As they ascended the steps, many of the pilgrims reached out to touch the old man’s pea coat, then crossed themselves. This bothered him, not just because religious “mumbo-jumbo,” as he called it, always seemed foreign and weird to him, but he knew from experience that beggars and pickpockets go together like stray cats and fleas, and these pilgrims had a beggarly look about them. It was bad enough they had things in the church that belonged to him. There were things in his pockets—and not just the lottery cash—that he needed and he didn’t want to part with. He began to worry that, not only would he fail to reclaim his things, they’d seize what he had left and use them for relics, too.
Maria’s touch and voice were making him giddy, though, and the chip on his shoulder seemed to shrink with each step, from a brick to a pack of smokes, a single cigarette, a butt, an ash, a wisp of memory. After six steps he felt light, as if Maria and Father Carlos were carrying him up the stairs, and if they let go he’d float up into the blue Andalusian sky like a balloon.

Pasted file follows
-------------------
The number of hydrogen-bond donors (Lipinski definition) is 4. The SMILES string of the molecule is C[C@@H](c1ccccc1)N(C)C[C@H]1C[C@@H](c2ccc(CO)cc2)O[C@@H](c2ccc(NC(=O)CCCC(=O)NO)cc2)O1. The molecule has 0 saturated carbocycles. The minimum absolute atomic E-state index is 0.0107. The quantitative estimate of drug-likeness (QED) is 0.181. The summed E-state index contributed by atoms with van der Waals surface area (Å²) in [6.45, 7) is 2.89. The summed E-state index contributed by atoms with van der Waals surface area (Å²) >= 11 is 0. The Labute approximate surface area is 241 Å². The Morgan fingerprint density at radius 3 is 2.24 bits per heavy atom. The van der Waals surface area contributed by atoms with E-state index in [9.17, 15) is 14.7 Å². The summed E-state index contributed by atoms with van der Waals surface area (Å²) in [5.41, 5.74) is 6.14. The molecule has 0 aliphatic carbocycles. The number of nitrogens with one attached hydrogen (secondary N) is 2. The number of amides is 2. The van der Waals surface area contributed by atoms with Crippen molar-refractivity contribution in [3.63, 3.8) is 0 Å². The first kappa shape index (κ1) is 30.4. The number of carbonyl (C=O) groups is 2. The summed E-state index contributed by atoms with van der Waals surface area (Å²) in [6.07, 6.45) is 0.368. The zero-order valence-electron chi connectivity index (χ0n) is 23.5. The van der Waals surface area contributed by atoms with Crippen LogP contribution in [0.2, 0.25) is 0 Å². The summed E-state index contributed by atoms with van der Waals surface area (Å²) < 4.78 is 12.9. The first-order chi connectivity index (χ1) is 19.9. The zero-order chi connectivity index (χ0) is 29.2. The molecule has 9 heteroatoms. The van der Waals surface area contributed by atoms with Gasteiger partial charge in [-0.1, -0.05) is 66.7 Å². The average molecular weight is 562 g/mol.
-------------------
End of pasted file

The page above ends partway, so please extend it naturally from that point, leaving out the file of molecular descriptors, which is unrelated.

With a worshipful bow, two pilgrims swung open the tall oaken doors and the three entered the church. Maria and the priest knelt and crossed themselves while the old man stood and blinked to adjust his eyes to the dim light. As they walked together slowly down the aisle between the pews, Maria hugged the old man’s arm and spoke in a stage whisper—so close to his ear he could feel her warm breath—telling him story after story of surgical and miraculous healings that never would have happened without him, her Santo Remero.
He recognized the door to the sacristy from having seen it on the documentary and suddenly he felt heavier. His shoes began to scrape on the floor and he found himself being pulled along, more like a reluctant donkey than a balloon. The sacristy door was open. He stopped at the threshold and hesitated as if at a cattle guard.